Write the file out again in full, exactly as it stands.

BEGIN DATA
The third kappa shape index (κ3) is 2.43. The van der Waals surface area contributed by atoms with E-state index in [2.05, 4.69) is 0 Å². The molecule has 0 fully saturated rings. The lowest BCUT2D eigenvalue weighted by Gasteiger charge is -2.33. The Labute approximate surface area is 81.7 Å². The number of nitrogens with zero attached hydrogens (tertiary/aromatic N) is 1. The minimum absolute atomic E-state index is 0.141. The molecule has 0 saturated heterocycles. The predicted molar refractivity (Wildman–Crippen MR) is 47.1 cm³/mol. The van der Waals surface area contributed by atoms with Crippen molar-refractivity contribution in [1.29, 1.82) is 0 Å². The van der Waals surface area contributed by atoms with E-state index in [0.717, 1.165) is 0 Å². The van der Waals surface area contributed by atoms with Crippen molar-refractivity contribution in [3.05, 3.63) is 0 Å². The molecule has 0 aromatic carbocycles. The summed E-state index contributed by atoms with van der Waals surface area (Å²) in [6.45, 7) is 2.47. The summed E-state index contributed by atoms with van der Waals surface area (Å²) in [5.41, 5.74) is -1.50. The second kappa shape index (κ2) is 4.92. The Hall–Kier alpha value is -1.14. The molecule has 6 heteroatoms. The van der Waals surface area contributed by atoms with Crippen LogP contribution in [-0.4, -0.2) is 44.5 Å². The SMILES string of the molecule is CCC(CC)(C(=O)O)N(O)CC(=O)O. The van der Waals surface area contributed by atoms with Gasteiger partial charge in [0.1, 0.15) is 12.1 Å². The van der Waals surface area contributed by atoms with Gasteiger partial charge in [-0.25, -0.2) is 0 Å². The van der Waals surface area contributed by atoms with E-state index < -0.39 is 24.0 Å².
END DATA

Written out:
The third kappa shape index (κ3) is 2.43. The van der Waals surface area contributed by atoms with E-state index in [2.05, 4.69) is 0 Å². The molecule has 0 fully saturated rings. The lowest BCUT2D eigenvalue weighted by Gasteiger charge is -2.33. The Labute approximate surface area is 81.7 Å². The number of nitrogens with zero attached hydrogens (tertiary/aromatic N) is 1. The minimum absolute atomic E-state index is 0.141. The molecule has 0 saturated heterocycles. The predicted molar refractivity (Wildman–Crippen MR) is 47.1 cm³/mol. The van der Waals surface area contributed by atoms with Crippen molar-refractivity contribution in [1.29, 1.82) is 0 Å². The van der Waals surface area contributed by atoms with E-state index in [0.717, 1.165) is 0 Å². The van der Waals surface area contributed by atoms with Crippen molar-refractivity contribution in [3.05, 3.63) is 0 Å². The molecule has 0 aromatic carbocycles. The summed E-state index contributed by atoms with van der Waals surface area (Å²) in [6.45, 7) is 2.47. The summed E-state index contributed by atoms with van der Waals surface area (Å²) in [5.41, 5.74) is -1.50. The second kappa shape index (κ2) is 4.92. The Hall–Kier alpha value is -1.14. The molecule has 6 heteroatoms. The van der Waals surface area contributed by atoms with Crippen LogP contribution in [-0.4, -0.2) is 44.5 Å². The SMILES string of the molecule is CCC(CC)(C(=O)O)N(O)CC(=O)O. The van der Waals surface area contributed by atoms with Gasteiger partial charge in [0.1, 0.15) is 12.1 Å². The van der Waals surface area contributed by atoms with Gasteiger partial charge in [-0.25, -0.2) is 0 Å². The van der Waals surface area contributed by atoms with E-state index < -0.39 is 24.0 Å².